Their wages may be falling, but one thing has certainly increased as young Americans struggle to maintain a middle-class lifestyle: their debt burdens. In households headed by someone aged twenty-five to thirty-four, average debt has climbed to over $55,000, up 70 percent from the 1980s (after accounting for inflation). Indeed the average debt load for young Americans--comprised largely of housing debt and college loans--actually exceeds their annual household income, a sharp change from two decades ago.
And the safety net for young workers is in sorry shape. All told, more than one-fourth of the 45 million workers under age thirty-five do not have health insurance from any source--by far the highest rate of any age group. As for young workers with just high school degrees, two-thirds do not receive health coverage in their entry-level jobs, up from just over one-third in 1979.
Corporate America's increasing tightfistedness over pensions is also hitting young workers hard. The share of workers twenty-five to thirty-four participating in an employer-sponsored pension plan or 401(k) slid to 42 percent in 2005, down from 50 percent five years earlier.
As Anya Kamenetz points out in her book Generation Debt, the Internet Generation will enter the prime of life in a nation as gray as Florida is today, and as a result that generation will face an unprecedented burden in sustaining the Social Security system. In 1960, sixteen Americans were working for each retiree. Today there are four active workers contributing taxes to Social Security for each retiree. In 2030, there are expected to be just two-and-a-half workers per retiree. Today's young workers may well face a double squeeze--to keep Social Security solvent, Congress might increase the younger generation's payroll taxes as well as trim their Social Security benefits. Also disturbing is the fact that the folks in Washington are building mountainous budget deficits, and they're simply passing the bill to their children's and grandchildren's generations. How fair is that?
All these trends have fostered considerable pessimism. Forty percent of voters surveyed in exit polls conducted on Election Day, 2006 said that life would be worse for the next generation, while just 30 percent said it would be better. Still, it is important to remember that some things are better for the younger generation--longer life spans, lower crime rates and wondrous developments like the Internet.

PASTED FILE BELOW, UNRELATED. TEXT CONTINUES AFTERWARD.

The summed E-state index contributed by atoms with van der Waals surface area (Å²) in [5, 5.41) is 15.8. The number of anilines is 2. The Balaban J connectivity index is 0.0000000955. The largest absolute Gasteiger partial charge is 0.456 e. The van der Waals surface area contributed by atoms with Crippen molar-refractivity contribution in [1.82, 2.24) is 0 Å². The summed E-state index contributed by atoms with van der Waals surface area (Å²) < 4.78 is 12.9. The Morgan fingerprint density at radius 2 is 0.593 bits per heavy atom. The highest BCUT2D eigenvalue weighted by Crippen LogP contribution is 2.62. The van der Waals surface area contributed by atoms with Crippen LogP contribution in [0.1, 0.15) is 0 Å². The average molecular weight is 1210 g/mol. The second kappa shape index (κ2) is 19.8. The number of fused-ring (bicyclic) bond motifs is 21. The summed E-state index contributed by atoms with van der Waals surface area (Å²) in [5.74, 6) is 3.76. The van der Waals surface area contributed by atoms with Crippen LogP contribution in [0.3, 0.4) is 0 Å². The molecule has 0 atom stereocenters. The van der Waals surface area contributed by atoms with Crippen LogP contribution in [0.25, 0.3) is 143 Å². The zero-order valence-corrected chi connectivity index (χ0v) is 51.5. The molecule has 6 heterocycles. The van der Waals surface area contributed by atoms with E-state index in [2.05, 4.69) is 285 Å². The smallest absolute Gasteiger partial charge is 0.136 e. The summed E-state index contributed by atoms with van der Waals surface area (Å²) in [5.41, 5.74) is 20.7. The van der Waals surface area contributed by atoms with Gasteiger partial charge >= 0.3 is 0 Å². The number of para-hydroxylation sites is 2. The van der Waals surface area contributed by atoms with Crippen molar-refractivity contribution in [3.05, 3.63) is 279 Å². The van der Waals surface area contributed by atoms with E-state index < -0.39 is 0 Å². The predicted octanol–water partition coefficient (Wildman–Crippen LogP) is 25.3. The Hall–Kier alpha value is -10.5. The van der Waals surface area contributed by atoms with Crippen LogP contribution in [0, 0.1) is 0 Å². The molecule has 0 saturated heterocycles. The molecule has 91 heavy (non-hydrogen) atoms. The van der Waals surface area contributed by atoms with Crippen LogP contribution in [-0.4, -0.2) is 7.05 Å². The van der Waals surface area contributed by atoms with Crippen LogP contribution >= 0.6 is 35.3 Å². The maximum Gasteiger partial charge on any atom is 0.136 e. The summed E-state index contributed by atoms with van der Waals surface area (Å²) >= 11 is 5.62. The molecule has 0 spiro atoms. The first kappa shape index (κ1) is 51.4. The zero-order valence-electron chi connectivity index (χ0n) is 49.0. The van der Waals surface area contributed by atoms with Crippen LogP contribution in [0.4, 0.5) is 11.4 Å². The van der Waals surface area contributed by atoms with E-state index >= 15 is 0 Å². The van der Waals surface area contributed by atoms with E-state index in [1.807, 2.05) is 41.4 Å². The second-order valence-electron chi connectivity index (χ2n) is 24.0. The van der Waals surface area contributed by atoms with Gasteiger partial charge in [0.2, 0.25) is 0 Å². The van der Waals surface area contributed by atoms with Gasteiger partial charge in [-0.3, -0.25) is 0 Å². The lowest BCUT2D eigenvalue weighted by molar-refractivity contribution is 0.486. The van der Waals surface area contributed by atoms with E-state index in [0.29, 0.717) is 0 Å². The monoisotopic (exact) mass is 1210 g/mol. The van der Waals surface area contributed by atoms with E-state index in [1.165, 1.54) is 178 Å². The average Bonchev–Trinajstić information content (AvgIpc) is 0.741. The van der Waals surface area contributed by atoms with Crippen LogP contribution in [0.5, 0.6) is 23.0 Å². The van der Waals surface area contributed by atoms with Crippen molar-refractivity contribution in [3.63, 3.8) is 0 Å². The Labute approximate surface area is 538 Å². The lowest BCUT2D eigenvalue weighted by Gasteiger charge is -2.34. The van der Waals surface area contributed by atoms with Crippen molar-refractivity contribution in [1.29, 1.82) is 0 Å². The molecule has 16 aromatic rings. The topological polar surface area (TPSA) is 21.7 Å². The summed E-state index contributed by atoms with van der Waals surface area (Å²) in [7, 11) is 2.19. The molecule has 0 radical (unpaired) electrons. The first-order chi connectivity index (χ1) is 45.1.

A special issue of The Nation states the obvious well:
Over the past three decades, market-worshiping politicians and their corporate backers have engineered the most colossal redistribution of wealth in modern world history, a redistribution from the bottom up, from working people to a tiny global elite.[...]
A worker making $10 an hour would have to labor for more than 10,000 years to earn what one of the 400 richest Americans pocketed in 2005.
How vast has our parallel universe of the ultrarich become? The Wall Street Journal now dedicates a full-time beat reporter, Robert Frank, to cover what he calls Richistan. Richistan did not suddenly appear on the American scene. Our top-heavy era has evolved from a heavily bankrolled effort by conservatives and corporations to instill blind faith in the market as the magic elixir that can solve any problem. This three-decade war against common sense has preached that tax cuts for the rich help the poor, that labor unions keep workers from prospering, that regulations protecting consumers attack freedom. Duly inspired, our elected officials have rewritten the rules that run our economy--on taxes and trade, on wage policies and public spending--to benefit wealthy asset owners and global corporations.
To reverse this reckless course, we need to change our nation's dominant political narrative and restore faith in the critical role that government must play to protect the common good. But we can't stop there. We need to confront directly the threat posed by this inequality.[...]
The Senate couldn't even manage to eliminate a tax loophole for gazillionaire hedge-fund managers last year. And even progressive wish lists tend to call only for a return to pre-George W. Bush tax rates, a step that would undo a mere one-sixth of the rise in income inequality we have experienced since the late 1970s, according to the Brookings Institution.
Future historians, we have no doubt, will note a certain irony here. The "real problems" we Americans face owe their intensity--and often their origin--to issues of income and wealth distribution our society simply refuses to address.
For more sophisticated analysis and links, please see The Existence Machine.